Set in 1940s colonial Kenya the story opens with a mixed group of nationalities on safari, where their arguments and arrogance look as if they will spill out into an utterly different story entirely, but Rodolphe is skilfully setting you up for the twist. The story then moves on to Mombasa and the arrival of a young woman, Katherine Austin, who is to teach at a local school, except it’s clear from the start that she’s been tasked with more than just improving young minds. Unfortunately, it would appear she’s not the only one with an agenda, as two other teachers at the school just might be the eyes and ears of their respective governments or, perhaps, are just intrigued by the young Englishwoman and are just a little too keen for her company.
What solidifies our suspicions is when Katherine mentions the fact of the recent lost safari and ends up as the guest of one of the teachers, Mr Fuchs, on a flight out towards Kilimanjaro. They’re effectively hitching a lift with a pilot making a delivery to an eccentric Italian noble who has built a beautiful but all-but functionless palace out in the bush. Katherine later employs the same pilot to take her out again, but this flight reveals another surprise in the form of a desiccated Diatryma, a giant flightless prehistoric bird. Something very odd is going on on these African plains, but it’s only when Katherine has a close encounter with a survivor of the missing safari that things that at first looked absurd begin to look plausible.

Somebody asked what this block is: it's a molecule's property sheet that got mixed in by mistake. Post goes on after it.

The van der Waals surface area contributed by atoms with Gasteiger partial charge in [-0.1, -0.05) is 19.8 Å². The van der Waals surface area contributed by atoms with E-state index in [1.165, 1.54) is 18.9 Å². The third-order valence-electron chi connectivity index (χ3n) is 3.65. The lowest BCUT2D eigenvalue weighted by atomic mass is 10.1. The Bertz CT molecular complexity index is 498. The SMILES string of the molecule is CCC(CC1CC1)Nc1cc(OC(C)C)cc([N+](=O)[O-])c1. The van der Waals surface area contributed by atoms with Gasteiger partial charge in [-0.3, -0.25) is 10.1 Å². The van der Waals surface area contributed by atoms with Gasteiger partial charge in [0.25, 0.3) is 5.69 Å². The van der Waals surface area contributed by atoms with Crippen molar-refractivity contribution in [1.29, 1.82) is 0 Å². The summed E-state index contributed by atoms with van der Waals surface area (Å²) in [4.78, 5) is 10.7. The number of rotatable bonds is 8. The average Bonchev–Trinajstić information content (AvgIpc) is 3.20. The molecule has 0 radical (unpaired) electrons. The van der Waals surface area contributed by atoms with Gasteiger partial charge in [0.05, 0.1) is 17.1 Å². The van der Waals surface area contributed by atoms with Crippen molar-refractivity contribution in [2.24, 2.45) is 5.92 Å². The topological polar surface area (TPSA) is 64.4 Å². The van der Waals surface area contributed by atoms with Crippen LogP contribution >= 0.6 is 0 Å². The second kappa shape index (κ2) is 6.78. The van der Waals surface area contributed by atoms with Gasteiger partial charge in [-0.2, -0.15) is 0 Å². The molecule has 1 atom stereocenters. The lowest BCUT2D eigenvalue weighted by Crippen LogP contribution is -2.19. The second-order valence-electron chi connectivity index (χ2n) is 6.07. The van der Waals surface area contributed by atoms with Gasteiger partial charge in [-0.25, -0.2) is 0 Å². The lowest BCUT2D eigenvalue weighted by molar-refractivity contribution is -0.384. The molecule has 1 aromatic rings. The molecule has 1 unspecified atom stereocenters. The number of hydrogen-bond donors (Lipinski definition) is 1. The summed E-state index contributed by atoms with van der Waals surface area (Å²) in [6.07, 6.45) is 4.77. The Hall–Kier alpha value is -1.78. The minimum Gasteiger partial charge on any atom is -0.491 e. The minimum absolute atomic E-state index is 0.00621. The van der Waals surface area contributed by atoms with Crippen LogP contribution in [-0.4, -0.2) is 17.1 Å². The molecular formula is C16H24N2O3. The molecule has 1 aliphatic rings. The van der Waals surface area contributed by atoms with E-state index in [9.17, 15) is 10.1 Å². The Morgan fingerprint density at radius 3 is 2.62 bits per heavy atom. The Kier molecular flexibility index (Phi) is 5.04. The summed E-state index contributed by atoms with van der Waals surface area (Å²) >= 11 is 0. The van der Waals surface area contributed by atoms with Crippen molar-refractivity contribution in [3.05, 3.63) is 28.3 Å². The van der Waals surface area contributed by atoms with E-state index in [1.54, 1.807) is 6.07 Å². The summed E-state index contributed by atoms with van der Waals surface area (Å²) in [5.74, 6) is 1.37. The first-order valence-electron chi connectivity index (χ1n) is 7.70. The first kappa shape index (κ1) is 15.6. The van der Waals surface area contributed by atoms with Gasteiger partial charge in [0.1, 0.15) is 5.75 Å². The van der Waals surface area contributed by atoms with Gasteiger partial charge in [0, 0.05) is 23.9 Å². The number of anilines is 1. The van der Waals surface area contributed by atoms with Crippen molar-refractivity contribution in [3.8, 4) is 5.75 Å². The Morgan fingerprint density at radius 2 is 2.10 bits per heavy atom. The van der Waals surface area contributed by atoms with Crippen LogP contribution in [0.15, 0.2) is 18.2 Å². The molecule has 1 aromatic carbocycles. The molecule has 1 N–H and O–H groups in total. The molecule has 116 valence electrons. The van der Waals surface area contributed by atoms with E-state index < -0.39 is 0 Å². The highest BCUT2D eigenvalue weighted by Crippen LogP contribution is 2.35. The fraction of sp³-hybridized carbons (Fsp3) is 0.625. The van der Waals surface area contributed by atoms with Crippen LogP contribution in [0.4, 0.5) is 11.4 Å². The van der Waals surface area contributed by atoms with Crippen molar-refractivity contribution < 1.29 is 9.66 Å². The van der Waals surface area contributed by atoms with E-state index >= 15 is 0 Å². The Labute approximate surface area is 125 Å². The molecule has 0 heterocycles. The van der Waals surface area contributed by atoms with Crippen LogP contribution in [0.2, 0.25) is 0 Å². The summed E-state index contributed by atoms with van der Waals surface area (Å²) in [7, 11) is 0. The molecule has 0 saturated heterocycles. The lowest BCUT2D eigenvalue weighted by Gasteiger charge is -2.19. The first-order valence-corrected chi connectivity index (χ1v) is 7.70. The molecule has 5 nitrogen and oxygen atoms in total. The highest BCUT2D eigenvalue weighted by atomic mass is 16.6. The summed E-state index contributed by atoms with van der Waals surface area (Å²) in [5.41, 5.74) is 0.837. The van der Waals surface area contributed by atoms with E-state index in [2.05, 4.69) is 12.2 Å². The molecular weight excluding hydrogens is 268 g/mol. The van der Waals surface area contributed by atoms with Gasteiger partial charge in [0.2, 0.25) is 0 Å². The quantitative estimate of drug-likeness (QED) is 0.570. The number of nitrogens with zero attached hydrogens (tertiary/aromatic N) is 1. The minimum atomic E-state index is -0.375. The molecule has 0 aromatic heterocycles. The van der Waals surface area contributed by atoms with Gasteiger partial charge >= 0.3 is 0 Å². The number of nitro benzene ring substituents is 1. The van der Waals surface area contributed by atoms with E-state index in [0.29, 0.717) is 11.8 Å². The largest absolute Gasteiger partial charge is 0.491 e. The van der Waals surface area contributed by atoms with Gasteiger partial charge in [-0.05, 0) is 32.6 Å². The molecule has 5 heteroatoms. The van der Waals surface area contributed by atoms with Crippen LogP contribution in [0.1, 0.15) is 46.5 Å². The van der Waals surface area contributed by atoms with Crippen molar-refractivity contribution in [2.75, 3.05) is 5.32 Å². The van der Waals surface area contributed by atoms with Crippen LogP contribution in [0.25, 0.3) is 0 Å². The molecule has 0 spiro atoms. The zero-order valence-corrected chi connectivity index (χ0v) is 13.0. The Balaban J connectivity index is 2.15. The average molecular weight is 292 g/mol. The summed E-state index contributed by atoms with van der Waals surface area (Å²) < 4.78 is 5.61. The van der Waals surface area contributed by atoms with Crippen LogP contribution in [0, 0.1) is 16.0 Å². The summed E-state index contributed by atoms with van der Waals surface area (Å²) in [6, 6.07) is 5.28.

So it’s a very different book to the Aldebaran series, and yet its historical setting in a colonial African country makes it feel other-wordly all the same. Katherine’s a strong female character that drives the story forward with her tenacity, curiousness and courage, and it’s all beautifully set up for maximum intrigue. I was particularly pleased to see they’d added in a Indricotherium, but quite why and how is yet to be explained, although some hints have been dropped, not to mention a large hairy brute seen from the sky.
A problem with looking forward to a book so much is that high expectations can prove a disappointment. Well, not in this case, and I can’t wait for the next one.